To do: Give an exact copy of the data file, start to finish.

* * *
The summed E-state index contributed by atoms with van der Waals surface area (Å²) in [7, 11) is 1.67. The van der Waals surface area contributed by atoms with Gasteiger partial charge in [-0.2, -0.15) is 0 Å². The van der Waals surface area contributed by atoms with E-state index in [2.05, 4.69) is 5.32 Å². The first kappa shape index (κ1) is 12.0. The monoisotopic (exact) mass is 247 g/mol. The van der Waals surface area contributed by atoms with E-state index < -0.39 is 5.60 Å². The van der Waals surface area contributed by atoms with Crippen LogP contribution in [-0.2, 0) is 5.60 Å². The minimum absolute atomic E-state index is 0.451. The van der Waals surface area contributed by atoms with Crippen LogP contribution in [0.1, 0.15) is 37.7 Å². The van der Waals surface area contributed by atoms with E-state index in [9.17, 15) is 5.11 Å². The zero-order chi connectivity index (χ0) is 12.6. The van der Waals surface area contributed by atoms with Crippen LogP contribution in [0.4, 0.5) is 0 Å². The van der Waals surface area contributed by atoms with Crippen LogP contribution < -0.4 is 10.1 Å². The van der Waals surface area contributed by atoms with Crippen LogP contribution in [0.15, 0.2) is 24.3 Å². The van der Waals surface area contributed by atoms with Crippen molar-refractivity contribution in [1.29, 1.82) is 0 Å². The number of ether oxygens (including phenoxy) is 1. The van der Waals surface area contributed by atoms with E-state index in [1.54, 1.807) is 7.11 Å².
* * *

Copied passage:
The summed E-state index contributed by atoms with van der Waals surface area (Å²) in [7, 11) is 1.67. The van der Waals surface area contributed by atoms with Gasteiger partial charge in [-0.2, -0.15) is 0 Å². The van der Waals surface area contributed by atoms with E-state index in [2.05, 4.69) is 5.32 Å². The first kappa shape index (κ1) is 12.0. The monoisotopic (exact) mass is 247 g/mol. The van der Waals surface area contributed by atoms with E-state index < -0.39 is 5.60 Å². The van der Waals surface area contributed by atoms with Crippen LogP contribution in [-0.2, 0) is 5.60 Å². The minimum absolute atomic E-state index is 0.451. The van der Waals surface area contributed by atoms with Crippen LogP contribution in [0.1, 0.15) is 37.7 Å². The van der Waals surface area contributed by atoms with E-state index in [9.17, 15) is 5.11 Å². The zero-order chi connectivity index (χ0) is 12.6. The van der Waals surface area contributed by atoms with Crippen LogP contribution in [0.4, 0.5) is 0 Å². The van der Waals surface area contributed by atoms with Crippen LogP contribution < -0.4 is 10.1 Å². The van der Waals surface area contributed by atoms with Crippen LogP contribution in [0.15, 0.2) is 24.3 Å². The van der Waals surface area contributed by atoms with Crippen molar-refractivity contribution in [1.29, 1.82) is 0 Å². The number of ether oxygens (including phenoxy) is 1. The van der Waals surface area contributed by atoms with E-state index in [1.54, 1.807) is 7.11 Å².